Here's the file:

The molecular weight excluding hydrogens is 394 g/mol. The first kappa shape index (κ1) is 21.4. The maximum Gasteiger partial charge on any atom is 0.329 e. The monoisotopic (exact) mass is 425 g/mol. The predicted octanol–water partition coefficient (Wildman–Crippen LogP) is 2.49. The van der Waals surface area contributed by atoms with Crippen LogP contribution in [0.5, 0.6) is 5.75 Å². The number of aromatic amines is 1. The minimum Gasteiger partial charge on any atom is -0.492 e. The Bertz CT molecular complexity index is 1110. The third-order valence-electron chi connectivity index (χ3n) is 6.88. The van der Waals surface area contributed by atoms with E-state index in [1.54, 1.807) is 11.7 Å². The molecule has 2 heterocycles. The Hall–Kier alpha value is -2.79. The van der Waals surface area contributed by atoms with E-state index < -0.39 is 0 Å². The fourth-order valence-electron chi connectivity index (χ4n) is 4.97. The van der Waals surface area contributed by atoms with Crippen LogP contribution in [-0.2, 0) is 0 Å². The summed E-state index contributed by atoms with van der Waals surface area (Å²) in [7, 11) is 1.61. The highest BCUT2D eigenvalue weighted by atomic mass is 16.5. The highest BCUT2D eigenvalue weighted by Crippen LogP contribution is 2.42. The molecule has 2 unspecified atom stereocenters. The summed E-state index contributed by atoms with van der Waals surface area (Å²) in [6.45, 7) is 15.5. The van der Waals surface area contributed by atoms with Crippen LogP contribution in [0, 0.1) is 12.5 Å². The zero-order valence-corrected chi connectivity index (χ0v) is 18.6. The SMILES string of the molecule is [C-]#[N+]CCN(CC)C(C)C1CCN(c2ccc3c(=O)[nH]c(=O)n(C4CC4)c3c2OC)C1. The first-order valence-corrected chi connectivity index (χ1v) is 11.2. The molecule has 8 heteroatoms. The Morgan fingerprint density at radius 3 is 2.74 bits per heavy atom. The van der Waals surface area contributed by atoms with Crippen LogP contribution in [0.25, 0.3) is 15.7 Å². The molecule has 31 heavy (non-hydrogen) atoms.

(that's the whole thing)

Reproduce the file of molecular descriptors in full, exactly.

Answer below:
The molecular weight excluding hydrogens is 394 g/mol. The first kappa shape index (κ1) is 21.4. The maximum Gasteiger partial charge on any atom is 0.329 e. The monoisotopic (exact) mass is 425 g/mol. The predicted octanol–water partition coefficient (Wildman–Crippen LogP) is 2.49. The van der Waals surface area contributed by atoms with Crippen LogP contribution in [0.5, 0.6) is 5.75 Å². The number of aromatic amines is 1. The minimum Gasteiger partial charge on any atom is -0.492 e. The Bertz CT molecular complexity index is 1110. The third-order valence-electron chi connectivity index (χ3n) is 6.88. The van der Waals surface area contributed by atoms with E-state index in [1.54, 1.807) is 11.7 Å². The molecule has 2 heterocycles. The Hall–Kier alpha value is -2.79. The van der Waals surface area contributed by atoms with E-state index < -0.39 is 0 Å². The fourth-order valence-electron chi connectivity index (χ4n) is 4.97. The van der Waals surface area contributed by atoms with Crippen LogP contribution in [-0.2, 0) is 0 Å². The summed E-state index contributed by atoms with van der Waals surface area (Å²) in [7, 11) is 1.61. The highest BCUT2D eigenvalue weighted by atomic mass is 16.5. The highest BCUT2D eigenvalue weighted by Crippen LogP contribution is 2.42. The molecule has 2 unspecified atom stereocenters. The summed E-state index contributed by atoms with van der Waals surface area (Å²) in [6.45, 7) is 15.5. The van der Waals surface area contributed by atoms with Crippen LogP contribution in [0, 0.1) is 12.5 Å². The zero-order valence-corrected chi connectivity index (χ0v) is 18.6. The SMILES string of the molecule is [C-]#[N+]CCN(CC)C(C)C1CCN(c2ccc3c(=O)[nH]c(=O)n(C4CC4)c3c2OC)C1. The first-order valence-corrected chi connectivity index (χ1v) is 11.2. The molecule has 8 heteroatoms. The Morgan fingerprint density at radius 3 is 2.74 bits per heavy atom. The van der Waals surface area contributed by atoms with Crippen LogP contribution in [0.25, 0.3) is 15.7 Å². The molecule has 31 heavy (non-hydrogen) atoms.